Article CAS PubMed Google Scholar Xun P, Liu K, Loria CM, Bujnowski D, Shikany JM, Schreiner PJ, et al. Article CAS PubMed PubMed Central Google Scholar Dehghani Firouzabadi F, Jayedi A, Asgari E, Farazi M, Noruzi Z, Djafarian K, et al.

Article PubMed PubMed Central Google Scholar Mirmiran P, Bahadoran Z, Golzarand M, Shiva N, Azizi F. Article CAS Google Scholar Tucci SA. Article CAS PubMed PubMed Central Google Scholar Golzarand M, Mirmiran P, Bahadoran Z, Alamdari S, Azizi F.

PubMed PubMed Central Google Scholar Esmaillzadeh A, Kimiagar M, Mehrabi Y, Azadbakht L, Hu FB, Willett WC. Article CAS PubMed Google Scholar Park S, Ham J-O, Lee B-K. Article CAS PubMed Google Scholar Hong SA, Kim MK.

Article CAS PubMed Google Scholar Ko S-H, Kim H-S. Article CAS PubMed Central Google Scholar Hasler CM, Brown AC, American Dietetic A. Article CAS PubMed Google Scholar Keihanian F, Saeidinia A, Bagheri RK, Johnston TP, Sahebkar A. Article CAS PubMed Google Scholar Hong J, Kim S-S, Kim HS.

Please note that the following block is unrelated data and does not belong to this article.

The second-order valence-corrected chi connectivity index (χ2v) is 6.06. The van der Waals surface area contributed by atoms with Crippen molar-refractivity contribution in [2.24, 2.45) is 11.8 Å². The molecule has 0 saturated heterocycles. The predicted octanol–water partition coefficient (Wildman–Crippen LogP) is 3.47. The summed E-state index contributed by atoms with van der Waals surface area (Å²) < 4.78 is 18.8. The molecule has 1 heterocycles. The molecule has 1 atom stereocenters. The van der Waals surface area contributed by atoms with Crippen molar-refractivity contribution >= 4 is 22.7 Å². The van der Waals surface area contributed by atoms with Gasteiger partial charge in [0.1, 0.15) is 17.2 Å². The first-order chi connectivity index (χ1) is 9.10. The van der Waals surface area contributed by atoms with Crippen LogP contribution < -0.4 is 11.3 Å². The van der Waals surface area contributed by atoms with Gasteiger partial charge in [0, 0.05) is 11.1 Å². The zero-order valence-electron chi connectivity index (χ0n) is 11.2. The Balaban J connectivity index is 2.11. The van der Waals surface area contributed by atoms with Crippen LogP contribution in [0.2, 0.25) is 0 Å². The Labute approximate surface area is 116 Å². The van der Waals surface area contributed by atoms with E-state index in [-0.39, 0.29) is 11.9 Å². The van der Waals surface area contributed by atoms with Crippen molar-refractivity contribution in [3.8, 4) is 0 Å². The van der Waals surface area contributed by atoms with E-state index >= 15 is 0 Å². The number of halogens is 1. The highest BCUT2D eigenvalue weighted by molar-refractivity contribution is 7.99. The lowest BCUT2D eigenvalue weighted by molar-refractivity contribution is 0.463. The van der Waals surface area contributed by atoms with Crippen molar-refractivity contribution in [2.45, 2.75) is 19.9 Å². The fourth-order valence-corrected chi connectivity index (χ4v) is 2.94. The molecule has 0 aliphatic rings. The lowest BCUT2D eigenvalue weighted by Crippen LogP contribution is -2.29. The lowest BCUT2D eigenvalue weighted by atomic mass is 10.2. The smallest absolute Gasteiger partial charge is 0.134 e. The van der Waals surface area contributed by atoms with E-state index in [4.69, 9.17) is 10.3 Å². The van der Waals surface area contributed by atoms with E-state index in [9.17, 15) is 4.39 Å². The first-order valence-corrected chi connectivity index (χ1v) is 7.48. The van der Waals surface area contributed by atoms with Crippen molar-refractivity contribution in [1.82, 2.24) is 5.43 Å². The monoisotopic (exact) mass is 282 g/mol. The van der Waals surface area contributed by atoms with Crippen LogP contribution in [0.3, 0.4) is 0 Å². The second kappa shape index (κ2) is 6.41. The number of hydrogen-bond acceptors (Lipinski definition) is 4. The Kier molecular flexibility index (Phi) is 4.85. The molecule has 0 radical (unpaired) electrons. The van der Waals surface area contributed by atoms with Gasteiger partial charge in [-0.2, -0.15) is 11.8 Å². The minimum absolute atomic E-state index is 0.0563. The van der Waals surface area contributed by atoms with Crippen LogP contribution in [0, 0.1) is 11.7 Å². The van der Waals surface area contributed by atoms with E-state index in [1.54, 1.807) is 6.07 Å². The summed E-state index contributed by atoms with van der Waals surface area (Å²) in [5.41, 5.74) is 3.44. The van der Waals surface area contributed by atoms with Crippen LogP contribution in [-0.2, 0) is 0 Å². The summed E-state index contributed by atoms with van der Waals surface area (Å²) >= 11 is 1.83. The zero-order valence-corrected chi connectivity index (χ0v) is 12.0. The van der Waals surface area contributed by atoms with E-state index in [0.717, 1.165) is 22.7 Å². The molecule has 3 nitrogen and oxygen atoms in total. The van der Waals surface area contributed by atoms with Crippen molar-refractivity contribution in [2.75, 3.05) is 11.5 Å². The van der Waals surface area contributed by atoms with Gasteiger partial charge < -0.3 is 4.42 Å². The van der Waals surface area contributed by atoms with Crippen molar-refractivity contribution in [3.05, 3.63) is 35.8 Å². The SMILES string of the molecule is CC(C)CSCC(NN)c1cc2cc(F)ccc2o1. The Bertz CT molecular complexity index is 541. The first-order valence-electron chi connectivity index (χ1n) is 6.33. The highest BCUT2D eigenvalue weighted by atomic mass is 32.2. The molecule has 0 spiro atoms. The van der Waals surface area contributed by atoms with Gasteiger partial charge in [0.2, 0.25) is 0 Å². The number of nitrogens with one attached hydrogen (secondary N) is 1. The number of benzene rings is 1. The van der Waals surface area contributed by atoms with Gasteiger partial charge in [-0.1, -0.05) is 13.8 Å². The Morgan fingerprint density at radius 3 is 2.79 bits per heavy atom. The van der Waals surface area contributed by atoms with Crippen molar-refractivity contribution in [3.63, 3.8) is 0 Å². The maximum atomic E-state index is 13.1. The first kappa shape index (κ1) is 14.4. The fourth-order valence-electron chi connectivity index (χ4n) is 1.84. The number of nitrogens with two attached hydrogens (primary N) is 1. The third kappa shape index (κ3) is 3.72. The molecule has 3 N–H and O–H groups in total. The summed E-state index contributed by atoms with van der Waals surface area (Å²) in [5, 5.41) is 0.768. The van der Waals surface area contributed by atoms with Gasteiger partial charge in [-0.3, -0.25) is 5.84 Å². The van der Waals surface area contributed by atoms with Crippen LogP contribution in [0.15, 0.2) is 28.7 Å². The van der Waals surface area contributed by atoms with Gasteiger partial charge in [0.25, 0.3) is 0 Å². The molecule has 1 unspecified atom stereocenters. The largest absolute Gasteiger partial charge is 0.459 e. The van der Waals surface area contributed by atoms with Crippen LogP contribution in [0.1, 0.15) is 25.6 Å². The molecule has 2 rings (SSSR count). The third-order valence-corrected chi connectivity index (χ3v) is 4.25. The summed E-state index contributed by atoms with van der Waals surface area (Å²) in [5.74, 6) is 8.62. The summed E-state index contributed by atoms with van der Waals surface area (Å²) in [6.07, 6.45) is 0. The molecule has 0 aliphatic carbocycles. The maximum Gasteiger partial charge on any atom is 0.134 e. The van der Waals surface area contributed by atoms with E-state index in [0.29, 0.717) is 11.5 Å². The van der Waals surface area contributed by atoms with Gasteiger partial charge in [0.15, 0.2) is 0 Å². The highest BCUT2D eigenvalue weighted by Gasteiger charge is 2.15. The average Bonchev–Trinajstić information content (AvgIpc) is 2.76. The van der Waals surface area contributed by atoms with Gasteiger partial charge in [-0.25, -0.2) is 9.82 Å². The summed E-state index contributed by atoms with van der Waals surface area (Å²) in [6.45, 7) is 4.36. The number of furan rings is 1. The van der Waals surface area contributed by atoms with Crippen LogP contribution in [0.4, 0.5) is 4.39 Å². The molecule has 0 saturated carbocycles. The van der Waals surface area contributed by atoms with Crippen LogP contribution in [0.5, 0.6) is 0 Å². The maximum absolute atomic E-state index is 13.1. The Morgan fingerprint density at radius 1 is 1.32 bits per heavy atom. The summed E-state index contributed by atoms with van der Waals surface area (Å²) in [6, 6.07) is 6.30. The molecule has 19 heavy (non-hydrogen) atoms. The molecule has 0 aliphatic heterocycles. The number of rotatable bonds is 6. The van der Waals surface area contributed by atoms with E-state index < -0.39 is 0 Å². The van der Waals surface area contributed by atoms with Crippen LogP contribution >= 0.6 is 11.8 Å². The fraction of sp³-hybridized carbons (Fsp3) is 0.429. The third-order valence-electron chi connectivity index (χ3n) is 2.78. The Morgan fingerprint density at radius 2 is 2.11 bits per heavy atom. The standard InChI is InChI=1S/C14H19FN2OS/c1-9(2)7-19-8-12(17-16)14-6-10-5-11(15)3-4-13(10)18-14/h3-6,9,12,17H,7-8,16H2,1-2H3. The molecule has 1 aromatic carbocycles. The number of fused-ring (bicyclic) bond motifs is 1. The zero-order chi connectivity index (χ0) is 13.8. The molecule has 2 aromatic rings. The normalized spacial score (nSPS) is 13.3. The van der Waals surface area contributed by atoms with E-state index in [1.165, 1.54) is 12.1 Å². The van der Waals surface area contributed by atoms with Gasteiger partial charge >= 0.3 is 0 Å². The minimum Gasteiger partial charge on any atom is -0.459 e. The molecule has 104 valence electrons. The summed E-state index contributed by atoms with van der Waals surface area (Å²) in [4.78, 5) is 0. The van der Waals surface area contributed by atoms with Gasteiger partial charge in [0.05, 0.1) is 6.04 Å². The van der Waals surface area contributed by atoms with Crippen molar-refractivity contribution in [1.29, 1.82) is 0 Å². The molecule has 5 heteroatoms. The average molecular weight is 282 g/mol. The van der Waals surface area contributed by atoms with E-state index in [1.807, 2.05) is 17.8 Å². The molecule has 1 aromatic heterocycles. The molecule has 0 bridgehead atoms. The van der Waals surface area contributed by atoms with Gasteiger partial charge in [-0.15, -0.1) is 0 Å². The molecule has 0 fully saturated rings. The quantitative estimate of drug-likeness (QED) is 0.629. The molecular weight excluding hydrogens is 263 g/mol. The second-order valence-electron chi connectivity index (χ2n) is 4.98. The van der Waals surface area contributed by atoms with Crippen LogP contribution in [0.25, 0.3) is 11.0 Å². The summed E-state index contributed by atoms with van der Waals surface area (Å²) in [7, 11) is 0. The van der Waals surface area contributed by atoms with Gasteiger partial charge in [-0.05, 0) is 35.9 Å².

Google Scholar Download references. Acknowledgements We thank all the people who participated in this project and committees that supported the research. Funding This research was funded by Nutrition and Food Security Research Center, Shahid Sadoughi University of Medical Sciences, Yazd, Iran.

In addition, people eat a variety of foods and nutrients every day, each combination holding the potential for unique interactive effects, again making it extremely difficult to link a particular food, nutrient, or phytochemical to a specific health or disease outcome.

More information is needed before dietary recommendations can be made. Potential Risks Phytochemicals are widely distributed in the food supply, yet because of the lack of an accurate, comprehensive database, estimating intake remains difficult.